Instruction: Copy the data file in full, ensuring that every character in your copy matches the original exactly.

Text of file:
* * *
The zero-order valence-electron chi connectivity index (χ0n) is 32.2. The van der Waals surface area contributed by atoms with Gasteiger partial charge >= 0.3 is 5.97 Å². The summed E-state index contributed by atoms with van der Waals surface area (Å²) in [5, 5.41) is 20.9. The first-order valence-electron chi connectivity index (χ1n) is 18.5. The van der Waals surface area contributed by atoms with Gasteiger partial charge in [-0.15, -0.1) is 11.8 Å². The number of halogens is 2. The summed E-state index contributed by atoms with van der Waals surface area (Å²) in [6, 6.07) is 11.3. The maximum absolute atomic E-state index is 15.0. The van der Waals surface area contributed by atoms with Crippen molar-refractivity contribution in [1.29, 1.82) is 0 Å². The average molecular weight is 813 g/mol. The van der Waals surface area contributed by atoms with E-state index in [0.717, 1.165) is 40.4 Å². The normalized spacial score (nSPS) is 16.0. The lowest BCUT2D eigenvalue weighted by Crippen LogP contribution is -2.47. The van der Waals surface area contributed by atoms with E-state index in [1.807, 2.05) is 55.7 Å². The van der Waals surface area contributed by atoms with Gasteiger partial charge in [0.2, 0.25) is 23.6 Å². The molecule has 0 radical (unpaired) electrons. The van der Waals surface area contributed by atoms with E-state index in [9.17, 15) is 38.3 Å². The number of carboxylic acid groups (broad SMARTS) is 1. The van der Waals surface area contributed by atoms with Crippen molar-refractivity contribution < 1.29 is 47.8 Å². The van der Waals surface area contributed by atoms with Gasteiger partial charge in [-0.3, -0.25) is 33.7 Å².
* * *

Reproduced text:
The zero-order valence-electron chi connectivity index (χ0n) is 32.2. The van der Waals surface area contributed by atoms with Gasteiger partial charge >= 0.3 is 5.97 Å². The summed E-state index contributed by atoms with van der Waals surface area (Å²) in [5, 5.41) is 20.9. The first-order valence-electron chi connectivity index (χ1n) is 18.5. The van der Waals surface area contributed by atoms with Gasteiger partial charge in [-0.15, -0.1) is 11.8 Å². The number of halogens is 2. The summed E-state index contributed by atoms with van der Waals surface area (Å²) in [6, 6.07) is 11.3. The maximum absolute atomic E-state index is 15.0. The van der Waals surface area contributed by atoms with Crippen molar-refractivity contribution in [1.29, 1.82) is 0 Å². The average molecular weight is 813 g/mol. The van der Waals surface area contributed by atoms with E-state index in [0.717, 1.165) is 40.4 Å². The normalized spacial score (nSPS) is 16.0. The lowest BCUT2D eigenvalue weighted by Crippen LogP contribution is -2.47. The van der Waals surface area contributed by atoms with E-state index in [1.807, 2.05) is 55.7 Å². The van der Waals surface area contributed by atoms with Gasteiger partial charge in [0.2, 0.25) is 23.6 Å². The molecule has 0 radical (unpaired) electrons. The van der Waals surface area contributed by atoms with E-state index in [9.17, 15) is 38.3 Å². The number of carboxylic acid groups (broad SMARTS) is 1. The van der Waals surface area contributed by atoms with Crippen molar-refractivity contribution < 1.29 is 47.8 Å². The van der Waals surface area contributed by atoms with Gasteiger partial charge in [-0.3, -0.25) is 33.7 Å².